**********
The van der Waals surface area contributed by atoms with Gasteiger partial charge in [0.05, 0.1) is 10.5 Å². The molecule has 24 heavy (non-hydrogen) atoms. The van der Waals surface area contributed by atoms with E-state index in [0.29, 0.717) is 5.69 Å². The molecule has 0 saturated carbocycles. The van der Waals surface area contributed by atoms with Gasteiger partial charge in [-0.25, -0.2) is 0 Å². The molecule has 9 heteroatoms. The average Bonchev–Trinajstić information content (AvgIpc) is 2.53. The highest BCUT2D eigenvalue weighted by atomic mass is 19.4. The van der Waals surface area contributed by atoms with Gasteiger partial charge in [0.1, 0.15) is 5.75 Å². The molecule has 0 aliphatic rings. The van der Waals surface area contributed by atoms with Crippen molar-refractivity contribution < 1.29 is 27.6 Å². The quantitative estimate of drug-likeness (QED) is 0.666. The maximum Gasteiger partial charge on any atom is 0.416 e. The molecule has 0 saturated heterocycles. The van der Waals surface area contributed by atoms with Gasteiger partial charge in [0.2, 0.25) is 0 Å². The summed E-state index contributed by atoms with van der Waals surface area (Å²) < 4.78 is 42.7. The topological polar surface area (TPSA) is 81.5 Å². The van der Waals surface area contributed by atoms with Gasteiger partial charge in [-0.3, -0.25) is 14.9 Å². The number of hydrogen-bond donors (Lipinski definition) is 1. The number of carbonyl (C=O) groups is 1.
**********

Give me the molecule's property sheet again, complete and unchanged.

The van der Waals surface area contributed by atoms with Gasteiger partial charge in [0.05, 0.1) is 10.5 Å². The molecule has 24 heavy (non-hydrogen) atoms. The van der Waals surface area contributed by atoms with E-state index in [0.29, 0.717) is 5.69 Å². The molecule has 0 saturated carbocycles. The van der Waals surface area contributed by atoms with Gasteiger partial charge in [-0.25, -0.2) is 0 Å². The molecule has 9 heteroatoms. The average Bonchev–Trinajstić information content (AvgIpc) is 2.53. The highest BCUT2D eigenvalue weighted by atomic mass is 19.4. The van der Waals surface area contributed by atoms with Gasteiger partial charge in [0.1, 0.15) is 5.75 Å². The molecule has 0 aliphatic rings. The van der Waals surface area contributed by atoms with Crippen molar-refractivity contribution < 1.29 is 27.6 Å². The quantitative estimate of drug-likeness (QED) is 0.666. The maximum Gasteiger partial charge on any atom is 0.416 e. The molecule has 0 saturated heterocycles. The van der Waals surface area contributed by atoms with Gasteiger partial charge in [0.2, 0.25) is 0 Å². The summed E-state index contributed by atoms with van der Waals surface area (Å²) < 4.78 is 42.7. The topological polar surface area (TPSA) is 81.5 Å². The van der Waals surface area contributed by atoms with Gasteiger partial charge in [-0.3, -0.25) is 14.9 Å². The number of hydrogen-bond donors (Lipinski definition) is 1. The number of carbonyl (C=O) groups is 1.